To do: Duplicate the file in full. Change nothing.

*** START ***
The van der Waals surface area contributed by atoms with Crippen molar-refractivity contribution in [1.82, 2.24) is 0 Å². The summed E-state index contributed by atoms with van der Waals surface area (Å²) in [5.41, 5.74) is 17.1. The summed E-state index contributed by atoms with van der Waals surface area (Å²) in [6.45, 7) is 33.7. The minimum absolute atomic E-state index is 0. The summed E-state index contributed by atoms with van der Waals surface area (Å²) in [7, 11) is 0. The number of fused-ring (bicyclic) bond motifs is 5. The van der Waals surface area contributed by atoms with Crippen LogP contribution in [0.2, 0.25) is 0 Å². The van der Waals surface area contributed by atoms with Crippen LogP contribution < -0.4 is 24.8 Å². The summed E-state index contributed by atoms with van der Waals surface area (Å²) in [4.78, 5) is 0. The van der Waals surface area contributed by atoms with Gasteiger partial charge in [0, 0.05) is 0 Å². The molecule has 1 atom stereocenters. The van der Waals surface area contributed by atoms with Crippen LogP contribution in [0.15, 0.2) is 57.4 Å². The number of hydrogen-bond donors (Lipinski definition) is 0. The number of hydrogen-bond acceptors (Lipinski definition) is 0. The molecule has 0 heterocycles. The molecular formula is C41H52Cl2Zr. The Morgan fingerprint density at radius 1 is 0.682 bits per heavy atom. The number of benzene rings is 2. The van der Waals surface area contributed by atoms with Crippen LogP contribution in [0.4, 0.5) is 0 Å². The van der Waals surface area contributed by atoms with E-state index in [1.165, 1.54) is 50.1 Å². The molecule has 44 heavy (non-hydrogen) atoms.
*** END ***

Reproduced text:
The van der Waals surface area contributed by atoms with Crippen molar-refractivity contribution in [1.82, 2.24) is 0 Å². The summed E-state index contributed by atoms with van der Waals surface area (Å²) in [5.41, 5.74) is 17.1. The summed E-state index contributed by atoms with van der Waals surface area (Å²) in [6.45, 7) is 33.7. The minimum absolute atomic E-state index is 0. The summed E-state index contributed by atoms with van der Waals surface area (Å²) in [7, 11) is 0. The number of fused-ring (bicyclic) bond motifs is 5. The van der Waals surface area contributed by atoms with Crippen LogP contribution in [0.2, 0.25) is 0 Å². The van der Waals surface area contributed by atoms with Crippen LogP contribution < -0.4 is 24.8 Å². The summed E-state index contributed by atoms with van der Waals surface area (Å²) in [4.78, 5) is 0. The van der Waals surface area contributed by atoms with Gasteiger partial charge in [0, 0.05) is 0 Å². The molecule has 1 atom stereocenters. The van der Waals surface area contributed by atoms with Crippen LogP contribution in [0.15, 0.2) is 57.4 Å². The number of hydrogen-bond donors (Lipinski definition) is 0. The number of hydrogen-bond acceptors (Lipinski definition) is 0. The molecule has 0 heterocycles. The molecular formula is C41H52Cl2Zr. The Morgan fingerprint density at radius 1 is 0.682 bits per heavy atom. The number of benzene rings is 2. The van der Waals surface area contributed by atoms with Crippen LogP contribution in [0.4, 0.5) is 0 Å². The van der Waals surface area contributed by atoms with E-state index in [1.165, 1.54) is 50.1 Å². The molecule has 44 heavy (non-hydrogen) atoms.